Bullying at work, the mental effects of an alleged rape and the break-up of a relationship all played their part in the death of Anne-Marie Ellement, who was found hanging in 2011, a coroner rules.
The coroner Nicholas Rheinberg said the Ministry of Defence (MOD) should review its care for vulnerable soldiers. Anne-Marie Ellement, a Corporal in the Royal Military Police, died at an army barracks. Mr Rheinberg ruled that she took her own life at a Salisbury inquest on Monday.
This was the second inquest into the death of Corporal Anne-Marie Ellement and her family fought hard for it, Cordelia Lynch writes. The RMP officer was found hanged at Bulford Camp in October 2011, but her family were unsatisfied with the initial verdict of suicide. They had many questions, most critically, what caused the 30 year old to take her own life?
Last week, the family said they feared there had been a cover-up when 1,400 documents were disclosed on the day the verdict was expected. 29 of them were described as relevant and included 3 mobile phones and a diary. The MOD said it was an unfortunate omission.
Today the family said they were delighted with the verdict that identified a number of factors including bullying at work and the lingering mental effect of the rape had led her to her death.
In a statement read outside court, Cpl Ellement’s family said they welcomed the coroner’s conclusions and recommendations.
Her sister, Sharon Hardy, said: “The family are delighted with this verdict we have today. The coroner has confirmed what we have always known – that Anne-Marie was treated appallingly and let down by the Army.
“She was never able to recover from the allegation of rape she made in Germany. She then suffered bullying by the Army and was subjected to unacceptable work practices. Victims of sexual abuse in the Army need proper support, which the coroner has recognised, and we are delighted with his recommendations.”
Anne-Marie’s friend, Rachel Percival , who knew her at Bulford but served with another unit, said Anne-Marie became deeply upset when her immediate superior criticised her work on Facebook. Staff Sgt Julian Clarke denied making any direct reference to her, but said “Everyday, I regret what I wrote.”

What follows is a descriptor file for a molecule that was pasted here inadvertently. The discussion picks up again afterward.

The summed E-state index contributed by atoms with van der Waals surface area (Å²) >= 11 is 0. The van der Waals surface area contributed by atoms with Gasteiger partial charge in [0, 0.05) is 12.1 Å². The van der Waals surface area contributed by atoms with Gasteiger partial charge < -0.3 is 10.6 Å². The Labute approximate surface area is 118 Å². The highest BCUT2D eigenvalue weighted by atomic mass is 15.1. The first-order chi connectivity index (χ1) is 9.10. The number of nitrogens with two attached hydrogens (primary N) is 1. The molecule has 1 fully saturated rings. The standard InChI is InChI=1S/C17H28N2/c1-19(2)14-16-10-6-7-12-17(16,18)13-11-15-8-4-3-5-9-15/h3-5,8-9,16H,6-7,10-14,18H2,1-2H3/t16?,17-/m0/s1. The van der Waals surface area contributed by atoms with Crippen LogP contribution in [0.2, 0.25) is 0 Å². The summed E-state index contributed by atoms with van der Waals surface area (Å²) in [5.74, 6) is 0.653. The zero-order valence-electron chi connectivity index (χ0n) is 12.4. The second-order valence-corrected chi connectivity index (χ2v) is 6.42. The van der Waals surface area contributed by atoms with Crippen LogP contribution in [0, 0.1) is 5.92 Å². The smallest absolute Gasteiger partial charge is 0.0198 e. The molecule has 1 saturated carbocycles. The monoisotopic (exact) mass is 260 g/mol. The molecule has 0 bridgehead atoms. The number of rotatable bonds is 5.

“She was crying so much, she couldn’t even talk, it was like she was hyperventilating. I couldn’t make sense of her, it took ages to… calm her down. I just remember saying, ‘Come on Anne-Marie, it’s all right, I’m here now’. She was just in floods of tears,” she told Channel 4 News.
Mr Rheinberg concluded that Corporal Anne-Marie Ellement hanged herself at Bulford Barracks in Wiltshire, two years after she alleged that two soldiers raped her while she was stationed in Germany.
But he said that, although the care given to Cpl Ellement in the aftermath of the allegation had been of “high quality”, the transfer of information when she returned to the UK had been “unforgivably bad”.
He said he would be recommending to the Minstry of Defence that it review its suicide vulnerability risk assessment procedures and ensure that medical personnel are regularly given refresher training.
Anne-Marie’s mother, Alexandra Barritt, visits her grave every day and holds the RMP responsible for her death.
Speaking to Channel 4 News, she said: “I feel total disgust. It was their duty to support her and look after her and they turned a blind eye and did nothing.
“I used to meet up with her every Saturday and we’d go for coffee and go shopping and she’d chat to me. I could see a difference in her over the last few months before her death. She had lost her spark and had lost her bubbliness. She was like a shell of her former self.”
Brigadier John Donnelly, Director of Personal Services said: “The Army deeply regrets the tragic death of Cpl Anne-Marie Ellement and, although there were aspects of her care that were praised, I want to apologise to her family for the failures that the Coroner has identified.
“This second inquest has been an extremely thorough investigation by Her Majesty’s Coroner and Anne-Marie’s family has shown great dignity throughout. We now have a clear understanding of the complex circumstances surrounding her death and where the Army needs to learn lessons.
“Our priority is to study the Coroner’s conclusions and then identify what further steps can be taken, to help prevent a recurrence of this kind of tragedy in the future. At present, however, our thoughts and sympathy lie with Anne Marie’s family and her friends at this difficult time.